To proceed with our tests, and in conformance with the requirements stated above, we define the technical criteria to be fulfilled. Firstly, the container host OS has to be easy to deploy, manage and configure. Ubuntu Core, for example, features automatic updates via snap technology, making deployment automatic and centralized. Unfortunately, Ubuntu Core does not ship with a package manager, making general software maintenance and configuration a snap bound process. All the software needed on this OS must either be shipped via this new mechanism or added and compiled manually. resinOS presents even more limitations: the OS neither features a package manager, nor ships with any tool to build code. The image is rather minimalistic and focuses only on small devices. Ubuntu Server LTS, our choice for Xenomai and PREEMPT-RT, is a full-fledged operating system. It features snap and package manager. Any needed tool can be easily added. Since it has been developed for long-lasting service and support, we believe it to be the best choice considering this aspect.

Secondly, solutions are compared for performance, resilience and scalability. The Xenomai-patched version has the advantage of a managed interrupt pipeline, giving the real-time kernel control over its flow. This means that Xenomai is the better performing of the two LTS systems. Its two-kernel architecture enables better control over the real-time to non real-time balance in case of system overloads, making the solution more resilient. At the same time, the Xenomai community recommends using no more than four active real-time cores. Indeed, since the Cobalt core does not share locks, handling a higher number of cores presents significant performance degradation [18]. If we focus on this issue, PREEMPT_RT would be the best option given that real-time scheduling is done in a single kernel, keeping control over locks and non real-time applications. The downside of PREEMPT_RT is that we do not have full control over interrupts and consequently need to pay particular attention when selecting hardware and devices.

Overall, the most promising approach appears to be the Ubuntu Server LTS with the PREEMPT_RT patch. To have a baseline for comparison, all latency tests in the following section will also be performed on our second choice, Ubuntu Server LTS with Xenomai 3.

Vii Experiment setup and Results

The hardware configuration considered for the first tests is a dual core, 4 thread, i7 Skylake (U) system. The device will be used for the offline tests, is constantly powered with CPU and power saving settings set to performance. For the configurations for phase two we selected Aamazon web services (AWS) to host the cloud-based environments. Recent virtual instances use a new hypervisor based on KVM, called hvm, which allows direct assignment and control of hardware and resources reducing the virtualization overhead. The resulting virtual instances offer comparable HPC performance, but with greater flexibility and scalability [22]. We selected thus an AWS HVM Type 1 hypervisor based T3.xlarge generic and a C5.xlarge computation optimized instance respectively. Both AWS instances run on 4 virtual CPUs, shared resources and use a custom kernel set-up for Ubuntu. The last configuration, the baseline, is performed on a bare metal server with two Xeon X5560 processors on 8 cores, 16 threads.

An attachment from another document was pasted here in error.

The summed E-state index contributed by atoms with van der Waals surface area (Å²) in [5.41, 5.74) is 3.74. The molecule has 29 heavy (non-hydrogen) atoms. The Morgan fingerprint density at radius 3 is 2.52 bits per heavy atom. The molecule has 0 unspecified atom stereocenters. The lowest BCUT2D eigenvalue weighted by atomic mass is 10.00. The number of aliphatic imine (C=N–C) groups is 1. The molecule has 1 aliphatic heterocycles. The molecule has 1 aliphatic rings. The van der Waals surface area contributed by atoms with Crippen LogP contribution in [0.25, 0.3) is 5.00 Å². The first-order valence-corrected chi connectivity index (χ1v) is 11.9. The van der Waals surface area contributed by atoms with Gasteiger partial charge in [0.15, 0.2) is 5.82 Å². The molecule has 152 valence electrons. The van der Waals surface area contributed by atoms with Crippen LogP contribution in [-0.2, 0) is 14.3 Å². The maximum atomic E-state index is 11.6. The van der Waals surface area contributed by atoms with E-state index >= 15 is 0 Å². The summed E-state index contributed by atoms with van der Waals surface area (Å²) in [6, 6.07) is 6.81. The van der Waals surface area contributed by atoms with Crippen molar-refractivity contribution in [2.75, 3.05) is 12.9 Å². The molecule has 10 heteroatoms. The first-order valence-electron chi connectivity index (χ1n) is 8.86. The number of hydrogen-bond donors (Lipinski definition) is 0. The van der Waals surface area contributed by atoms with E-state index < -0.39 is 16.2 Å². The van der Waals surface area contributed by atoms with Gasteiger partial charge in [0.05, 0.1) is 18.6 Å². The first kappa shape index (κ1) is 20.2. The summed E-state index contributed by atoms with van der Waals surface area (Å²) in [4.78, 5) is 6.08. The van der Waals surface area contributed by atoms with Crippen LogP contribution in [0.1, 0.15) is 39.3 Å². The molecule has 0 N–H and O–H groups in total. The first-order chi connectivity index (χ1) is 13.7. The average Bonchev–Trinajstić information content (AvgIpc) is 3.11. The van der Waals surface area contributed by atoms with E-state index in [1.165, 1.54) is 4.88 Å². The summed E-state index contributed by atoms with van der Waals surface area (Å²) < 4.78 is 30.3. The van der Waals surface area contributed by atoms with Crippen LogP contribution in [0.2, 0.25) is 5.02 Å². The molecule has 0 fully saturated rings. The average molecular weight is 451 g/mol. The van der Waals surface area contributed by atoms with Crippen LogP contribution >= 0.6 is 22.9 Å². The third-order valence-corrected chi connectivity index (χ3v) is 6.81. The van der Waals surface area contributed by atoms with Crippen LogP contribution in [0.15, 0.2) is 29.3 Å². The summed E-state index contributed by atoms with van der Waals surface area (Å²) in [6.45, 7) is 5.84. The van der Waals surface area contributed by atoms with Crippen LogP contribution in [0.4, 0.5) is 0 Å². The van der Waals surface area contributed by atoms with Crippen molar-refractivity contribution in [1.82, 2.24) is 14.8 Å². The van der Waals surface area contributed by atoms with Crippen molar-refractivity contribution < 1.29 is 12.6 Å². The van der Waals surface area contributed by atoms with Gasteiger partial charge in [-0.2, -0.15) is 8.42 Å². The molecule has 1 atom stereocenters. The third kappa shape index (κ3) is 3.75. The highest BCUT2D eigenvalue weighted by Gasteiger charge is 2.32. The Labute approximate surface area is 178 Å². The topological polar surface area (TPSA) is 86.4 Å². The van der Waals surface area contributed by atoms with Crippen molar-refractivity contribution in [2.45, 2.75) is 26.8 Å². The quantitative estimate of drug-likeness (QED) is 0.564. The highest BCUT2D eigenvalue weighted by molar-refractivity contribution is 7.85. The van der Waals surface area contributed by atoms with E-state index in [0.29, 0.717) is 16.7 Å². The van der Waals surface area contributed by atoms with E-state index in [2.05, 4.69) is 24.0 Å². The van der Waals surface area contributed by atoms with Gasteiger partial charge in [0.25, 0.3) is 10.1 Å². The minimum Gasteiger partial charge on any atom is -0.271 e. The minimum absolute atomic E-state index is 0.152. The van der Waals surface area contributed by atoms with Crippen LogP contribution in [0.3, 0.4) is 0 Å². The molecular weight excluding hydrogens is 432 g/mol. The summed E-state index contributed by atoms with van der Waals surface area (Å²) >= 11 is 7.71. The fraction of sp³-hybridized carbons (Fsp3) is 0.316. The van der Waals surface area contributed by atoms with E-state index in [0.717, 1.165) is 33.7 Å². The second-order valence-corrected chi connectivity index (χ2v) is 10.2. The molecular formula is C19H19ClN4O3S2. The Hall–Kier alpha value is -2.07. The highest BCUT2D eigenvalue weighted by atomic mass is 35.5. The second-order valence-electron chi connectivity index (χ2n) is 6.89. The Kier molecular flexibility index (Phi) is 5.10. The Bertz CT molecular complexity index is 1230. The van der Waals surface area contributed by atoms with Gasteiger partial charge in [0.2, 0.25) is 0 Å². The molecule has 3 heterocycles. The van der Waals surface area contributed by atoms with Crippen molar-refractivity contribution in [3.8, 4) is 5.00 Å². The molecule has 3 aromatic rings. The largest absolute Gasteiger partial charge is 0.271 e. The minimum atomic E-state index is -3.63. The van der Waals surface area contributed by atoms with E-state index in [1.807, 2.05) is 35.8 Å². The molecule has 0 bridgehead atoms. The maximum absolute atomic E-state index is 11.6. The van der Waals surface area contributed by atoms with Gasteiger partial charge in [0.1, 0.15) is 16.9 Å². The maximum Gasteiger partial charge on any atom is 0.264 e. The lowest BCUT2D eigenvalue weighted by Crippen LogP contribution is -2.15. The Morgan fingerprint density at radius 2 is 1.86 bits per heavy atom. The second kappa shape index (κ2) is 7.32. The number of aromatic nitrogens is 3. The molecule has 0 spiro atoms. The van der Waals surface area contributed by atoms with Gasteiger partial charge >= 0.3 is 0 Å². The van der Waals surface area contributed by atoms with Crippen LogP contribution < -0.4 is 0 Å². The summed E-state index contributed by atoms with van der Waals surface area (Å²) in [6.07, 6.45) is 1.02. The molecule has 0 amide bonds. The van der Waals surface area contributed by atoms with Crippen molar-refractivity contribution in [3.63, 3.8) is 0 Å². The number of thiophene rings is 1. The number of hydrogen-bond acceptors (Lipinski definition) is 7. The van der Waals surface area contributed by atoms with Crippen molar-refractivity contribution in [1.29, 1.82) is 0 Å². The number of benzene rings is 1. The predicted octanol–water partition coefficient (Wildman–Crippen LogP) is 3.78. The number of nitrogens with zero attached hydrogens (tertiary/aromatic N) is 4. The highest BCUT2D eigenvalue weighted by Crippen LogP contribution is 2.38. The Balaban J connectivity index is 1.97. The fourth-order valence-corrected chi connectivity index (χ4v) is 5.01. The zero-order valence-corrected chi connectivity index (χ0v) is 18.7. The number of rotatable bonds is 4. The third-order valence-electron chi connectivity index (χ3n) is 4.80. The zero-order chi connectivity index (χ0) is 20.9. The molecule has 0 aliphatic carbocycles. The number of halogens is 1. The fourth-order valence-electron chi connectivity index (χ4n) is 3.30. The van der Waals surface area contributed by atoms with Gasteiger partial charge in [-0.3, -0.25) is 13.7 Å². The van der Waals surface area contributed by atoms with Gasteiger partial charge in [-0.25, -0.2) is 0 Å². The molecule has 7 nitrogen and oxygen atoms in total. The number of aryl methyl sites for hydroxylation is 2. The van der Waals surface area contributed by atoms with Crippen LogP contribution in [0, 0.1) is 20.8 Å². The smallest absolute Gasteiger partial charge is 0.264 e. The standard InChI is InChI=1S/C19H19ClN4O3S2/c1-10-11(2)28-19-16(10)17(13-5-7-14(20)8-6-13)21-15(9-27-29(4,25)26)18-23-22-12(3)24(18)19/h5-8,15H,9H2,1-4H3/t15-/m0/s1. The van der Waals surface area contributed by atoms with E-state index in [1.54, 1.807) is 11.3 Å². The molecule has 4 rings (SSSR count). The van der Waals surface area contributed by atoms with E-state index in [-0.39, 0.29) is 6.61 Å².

The latency tests will be run on Ubuntu LTS with kernel 4.9.51 using two testing tools. We use cyclictest [23] version 1.0 to measure the latencies of cyclic firing behavior of a real-time application, and stress [24] to simulate load in the system. The former is part of the rt-tests suite, and a frequently used tool for this purpose [5, 4], permitting us to compare results, performance and test configurations. The latter runs random computations to simulate resource load and targets a system load average of 100%. The particularity about stress is that, in addition to CPU load, we can use it to generate threads for memory allocations, I/O sync requests and disk stress on the target system. A “stressed” system is a rather extreme overload case and defines therefore an upper limit.

Table I and Figure 1 show only part of the results, focusing on the tests that gave most differing outputs. The script executing all the tests, the installation scripts, and the all experiment data, technical details and results are available online [25].

Vii-a Offline tests

Test OS Min Avg Max
Default Standard 2 6115 1195 767757
Xenomai 2 7368 1829 916010
Preempt-RT 2 8070 3247 1147255
W. stress Standard 2 648 36 18206
Xenomai 3 495 124 14146
Preempt-RT 3 544 22 13215
Isolated (iso) Standard 2 6019 998 833695
Xenomai 2 6867 1744 939560
Preempt-RT 2 8265 1650 1026677
Isolated (iso) w. stress Standard 3 542 26 25759
Xenomai 1 398 36 23517
Preempt-RT 2 414 13 15055
Isolated & nlb & IRQ affinity (irq) Standard 2 5186 229 675079
Xenomai 2 5248 1957 907277
Preempt-RT 2 5302 227 891876
Isolated & nlb & irq & w. stress Standard 2 8987 1140 5108938
Xenomai 1 10570 3181 739785
Preempt-RT 2 8202 867 68123
Isolated –host iso Standard 3 2630 4173 891020
Xenomai 3 1168 2832 744583
Preempt-RT 3 2448 3729 1059626
Isolated w. stress –host iso Standard 3 814 26 599697
Xenomai 4 320 103 17463
Preempt-RT 2 508 14 13638
Isolated –host iso nlb irq Standard 2 332 229 637471
Xenomai 1 469 177 225183
Preempt-RT 3 675 146 575708
Isolated w. stress –host iso nlb irq Standard 2 3808 82 912092
Xenomai 0 8242 3799 560539
Preempt-RT 2 4788 431 55459
Isolated-nlb irq –host iso irq Standard 3 4902 5451 938179
Xenomai 3 4490 5024 971686
Preempt-RT 3 3145 5564 1185556
Isolated-nlb irq with stress –host iso irq Standard 2 363 190 45312
Xenomai 0 189 139 18306
Preempt-RT 3 177 117 400991
TABLE I: Latencies for the two main OSs and their configurations using a single test thread (values are in , )